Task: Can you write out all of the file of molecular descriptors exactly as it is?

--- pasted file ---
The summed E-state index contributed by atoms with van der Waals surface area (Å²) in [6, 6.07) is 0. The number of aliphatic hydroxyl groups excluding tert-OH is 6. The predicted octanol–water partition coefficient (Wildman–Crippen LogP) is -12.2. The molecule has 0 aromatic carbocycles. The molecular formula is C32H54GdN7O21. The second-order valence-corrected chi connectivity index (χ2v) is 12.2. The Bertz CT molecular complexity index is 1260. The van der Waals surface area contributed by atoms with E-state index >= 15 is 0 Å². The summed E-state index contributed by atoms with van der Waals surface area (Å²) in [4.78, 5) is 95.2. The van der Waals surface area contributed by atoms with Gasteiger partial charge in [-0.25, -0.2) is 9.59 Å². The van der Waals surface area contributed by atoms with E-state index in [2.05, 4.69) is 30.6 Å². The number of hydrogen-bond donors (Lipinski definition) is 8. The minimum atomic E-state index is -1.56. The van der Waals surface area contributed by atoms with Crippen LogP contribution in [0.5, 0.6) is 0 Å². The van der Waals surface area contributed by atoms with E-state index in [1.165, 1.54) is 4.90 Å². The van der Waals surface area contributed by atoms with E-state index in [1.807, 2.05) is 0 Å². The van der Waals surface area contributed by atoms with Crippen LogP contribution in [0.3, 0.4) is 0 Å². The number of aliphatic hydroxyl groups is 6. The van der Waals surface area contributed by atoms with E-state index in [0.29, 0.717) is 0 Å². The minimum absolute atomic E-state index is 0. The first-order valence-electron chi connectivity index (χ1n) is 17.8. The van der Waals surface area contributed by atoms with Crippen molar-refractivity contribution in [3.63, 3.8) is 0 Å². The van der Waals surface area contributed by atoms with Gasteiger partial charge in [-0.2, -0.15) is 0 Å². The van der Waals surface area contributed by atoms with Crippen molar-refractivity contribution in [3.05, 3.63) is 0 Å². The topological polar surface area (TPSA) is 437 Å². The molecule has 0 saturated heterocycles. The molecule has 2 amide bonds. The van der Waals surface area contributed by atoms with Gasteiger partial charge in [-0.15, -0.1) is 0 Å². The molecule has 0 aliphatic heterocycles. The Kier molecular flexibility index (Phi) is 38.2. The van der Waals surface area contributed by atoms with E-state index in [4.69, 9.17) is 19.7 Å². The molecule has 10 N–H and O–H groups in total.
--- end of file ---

The summed E-state index contributed by atoms with van der Waals surface area (Å²) in [6, 6.07) is 0. The number of aliphatic hydroxyl groups excluding tert-OH is 6. The predicted octanol–water partition coefficient (Wildman–Crippen LogP) is -12.2. The molecule has 0 aromatic carbocycles. The molecular formula is C32H54GdN7O21. The second-order valence-corrected chi connectivity index (χ2v) is 12.2. The Bertz CT molecular complexity index is 1260. The van der Waals surface area contributed by atoms with E-state index >= 15 is 0 Å². The summed E-state index contributed by atoms with van der Waals surface area (Å²) in [4.78, 5) is 95.2. The van der Waals surface area contributed by atoms with Gasteiger partial charge in [-0.25, -0.2) is 9.59 Å². The van der Waals surface area contributed by atoms with E-state index in [2.05, 4.69) is 30.6 Å². The number of hydrogen-bond donors (Lipinski definition) is 8. The minimum atomic E-state index is -1.56. The van der Waals surface area contributed by atoms with Crippen LogP contribution in [0.5, 0.6) is 0 Å². The van der Waals surface area contributed by atoms with E-state index in [1.165, 1.54) is 4.90 Å². The van der Waals surface area contributed by atoms with E-state index in [1.807, 2.05) is 0 Å². The van der Waals surface area contributed by atoms with Crippen LogP contribution in [0.3, 0.4) is 0 Å². The number of aliphatic hydroxyl groups is 6. The van der Waals surface area contributed by atoms with E-state index in [0.29, 0.717) is 0 Å². The minimum absolute atomic E-state index is 0. The first-order valence-electron chi connectivity index (χ1n) is 17.8. The van der Waals surface area contributed by atoms with Crippen molar-refractivity contribution in [3.63, 3.8) is 0 Å². The van der Waals surface area contributed by atoms with Gasteiger partial charge in [-0.2, -0.15) is 0 Å². The van der Waals surface area contributed by atoms with Crippen molar-refractivity contribution in [3.05, 3.63) is 0 Å². The topological polar surface area (TPSA) is 437 Å². The molecule has 0 saturated heterocycles. The molecule has 2 amide bonds. The van der Waals surface area contributed by atoms with Gasteiger partial charge in [-0.15, -0.1) is 0 Å². The molecule has 0 aliphatic heterocycles. The Kier molecular flexibility index (Phi) is 38.2. The van der Waals surface area contributed by atoms with E-state index in [4.69, 9.17) is 19.7 Å². The molecule has 10 N–H and O–H groups in total.